Former McDonald's CEO Steve Easterbrook is defending himself against allegations that he hid evidence and lied about having multiple Bloomberg News., claiming the fast-food chain was aware of the issue when it negotiated his lucrative exit package, according to
In a lawsuit filed last week, McDonald's contends it came across new information after Easterbook's ouster that shows he "concealed evidence and lied about his wrongdoing." The company is seeking to recoup compensation reportedly worth more than $40 million.
McDonald's fired Easterbrook in 2019 for having what he and the company described at the time as a consensual relationship with an employee. But the burger giant's complaint accuses Easterbrook of having relationships with an additional three subordinates in the year before his termination, approving an extraordinary stock grant worth hundreds of thousands of dollars for one of them.
The company's case against Easterbrook includes dozens of naked or explicit photographs and videos of different women — including some McDonald's employees — that Easterbrook allegedly sent as attachments to his personal email account from his work account in late 2018 or early 2019.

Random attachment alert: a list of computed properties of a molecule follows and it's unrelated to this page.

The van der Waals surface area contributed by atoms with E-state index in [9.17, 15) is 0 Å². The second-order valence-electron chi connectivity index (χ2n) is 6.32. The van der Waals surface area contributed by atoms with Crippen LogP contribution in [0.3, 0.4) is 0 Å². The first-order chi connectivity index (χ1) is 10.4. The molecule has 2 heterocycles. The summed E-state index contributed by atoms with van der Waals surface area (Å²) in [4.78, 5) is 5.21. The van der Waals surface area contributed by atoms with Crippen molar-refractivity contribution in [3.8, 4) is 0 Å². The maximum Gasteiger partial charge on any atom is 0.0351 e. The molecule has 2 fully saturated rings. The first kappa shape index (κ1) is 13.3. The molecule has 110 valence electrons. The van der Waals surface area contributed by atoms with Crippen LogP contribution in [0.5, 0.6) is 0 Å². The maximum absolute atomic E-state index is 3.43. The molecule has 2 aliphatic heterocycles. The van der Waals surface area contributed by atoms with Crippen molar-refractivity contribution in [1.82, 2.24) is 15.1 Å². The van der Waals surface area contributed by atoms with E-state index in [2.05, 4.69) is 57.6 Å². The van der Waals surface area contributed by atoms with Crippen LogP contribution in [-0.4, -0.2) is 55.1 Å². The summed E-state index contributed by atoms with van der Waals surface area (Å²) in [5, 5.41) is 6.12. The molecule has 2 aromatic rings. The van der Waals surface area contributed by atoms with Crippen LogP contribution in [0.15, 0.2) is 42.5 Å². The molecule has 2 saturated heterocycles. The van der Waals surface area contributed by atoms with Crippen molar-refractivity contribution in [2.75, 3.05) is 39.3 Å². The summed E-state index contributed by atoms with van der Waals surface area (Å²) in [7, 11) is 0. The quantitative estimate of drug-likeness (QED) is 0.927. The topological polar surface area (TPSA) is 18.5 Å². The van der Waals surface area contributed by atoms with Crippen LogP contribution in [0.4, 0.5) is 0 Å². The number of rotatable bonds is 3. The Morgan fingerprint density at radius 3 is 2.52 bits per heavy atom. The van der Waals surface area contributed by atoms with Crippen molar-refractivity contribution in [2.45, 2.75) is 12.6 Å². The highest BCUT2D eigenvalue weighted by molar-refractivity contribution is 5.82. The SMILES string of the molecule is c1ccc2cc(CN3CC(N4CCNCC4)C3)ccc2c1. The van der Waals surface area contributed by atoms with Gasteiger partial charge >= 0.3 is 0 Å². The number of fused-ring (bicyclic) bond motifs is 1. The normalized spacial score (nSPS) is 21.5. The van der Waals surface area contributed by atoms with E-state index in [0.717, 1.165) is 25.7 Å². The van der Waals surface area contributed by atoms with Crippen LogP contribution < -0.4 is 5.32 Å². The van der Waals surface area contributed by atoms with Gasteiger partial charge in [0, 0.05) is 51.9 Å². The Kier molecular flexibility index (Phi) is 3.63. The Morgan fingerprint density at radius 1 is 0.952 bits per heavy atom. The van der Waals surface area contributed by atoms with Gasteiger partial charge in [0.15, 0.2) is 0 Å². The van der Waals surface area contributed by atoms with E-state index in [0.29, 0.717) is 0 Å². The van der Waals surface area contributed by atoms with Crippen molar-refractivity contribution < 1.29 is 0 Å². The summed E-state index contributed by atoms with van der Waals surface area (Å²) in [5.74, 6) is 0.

Easterbrook argued in a filing Friday in Delaware Chancery Court that McDonald's claim against him should be thrown out, as the company knew the facts at the time his exit deal was negotiated, Bloomberg reported.
"McDonald's — a sophisticated entity represented by numerous internal and external experts when it entered into the separation agreement — is aware it cannot credibly allege a breach of contract claim," Easterbrook's attorneys wrote, according to the news service. "Instead, it improperly seeks to manufacture claims for a breach of fiduciary duty or fraud."
The legal fight involves a severance agreement that had Easterbrook walking away from McDonald's with stock awards worth more than $37 million and $675,000 severance and health insurance benefits, Bloomberg stated.
Easterbrook is also claiming that pacts covering stock grants related to McDonald's have to be heard in Illinois courts, where the company is headquartered, according to Bloomberg. In addition, he claims that a gag clause in his exits agreement prevents him from responding to the company's allegations in a timely manner.
"McDonald's stands by its complaint, both the factual assertions and the court in which it was filed," The company stated in an email to CBS MoneyWatch.